I think that you and those who replied naivtgeely to your suggestion are actually not thinking that differently. You suggested giving assignments that build competence in journal writing because you see that as a relevant part of a career; your colleagues would rather see other kinds of writing assignments because they see those as more relevant. I would say that you are both right – in particular contexts. In a PhD course where students are actually training to be researchers, the journal article assignments make sense. In fact, I had a PhD course in history designed exactly that way: we had assignments to write book reviews, write a conference paper, and deliver the paper orally – all things a good historian should be able to do but skills rarely taught. In an MBA course, however, the writing assignments should be things like how to write an executive summary for a report or an effective client letter, appropriately integrating graphs/illustrations in reports, making clear powerpoint presentations, etc. These are all skills necessary in the business world, but again, rarely taught directly. These assignments would also teach clarity of thought and language, just as the journal writing assignments would.P.S. I’m a regular reader of your blog, but first time poster. I too feel very strongly about teaching students critical writing/researching/thinking skills.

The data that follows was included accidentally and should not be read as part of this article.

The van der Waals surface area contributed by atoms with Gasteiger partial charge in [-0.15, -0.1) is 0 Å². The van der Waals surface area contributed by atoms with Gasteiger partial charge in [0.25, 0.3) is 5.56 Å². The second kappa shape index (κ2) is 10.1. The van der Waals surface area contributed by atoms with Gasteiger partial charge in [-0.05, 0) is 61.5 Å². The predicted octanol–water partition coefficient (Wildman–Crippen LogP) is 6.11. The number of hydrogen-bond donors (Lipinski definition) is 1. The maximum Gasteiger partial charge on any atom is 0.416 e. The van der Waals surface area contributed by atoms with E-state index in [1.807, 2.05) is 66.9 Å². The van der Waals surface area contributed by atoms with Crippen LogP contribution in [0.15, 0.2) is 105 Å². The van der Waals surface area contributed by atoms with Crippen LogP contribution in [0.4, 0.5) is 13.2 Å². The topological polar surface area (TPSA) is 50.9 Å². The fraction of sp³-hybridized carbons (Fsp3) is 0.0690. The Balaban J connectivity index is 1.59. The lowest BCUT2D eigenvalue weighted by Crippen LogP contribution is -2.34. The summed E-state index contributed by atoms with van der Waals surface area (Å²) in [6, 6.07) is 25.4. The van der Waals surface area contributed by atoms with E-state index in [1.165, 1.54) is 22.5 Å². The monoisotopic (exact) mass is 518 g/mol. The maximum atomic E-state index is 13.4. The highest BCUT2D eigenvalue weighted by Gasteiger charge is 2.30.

2. Marco Snoek
    February 6, 2015 at 11:50 am · Reply

    Dear Roger,
    Thanks for your response to my contribution to the IPDA blog.
    I can agree with your comments and it creates an opportunity to clarify a few things.
    The first part of your comment is on teacher competences. I realize that there is a profound difference in the way in which the term ‘competence’ in the English context and the Dutch equivalent ‘competentie’ are used and understood. In the Dutch context we understand the term competence in a much wider and open meaning. Because of this difference in understanding, I avoided the term ‘competence’ in my dissertation and used ‘quality’ instead. I should have avoided the term competence in the blog-text too. In my experience, a Master’s program contributes to a change of self-understanding, self-awareness and professional identity, which extends far beyond gaining new skills in teaching.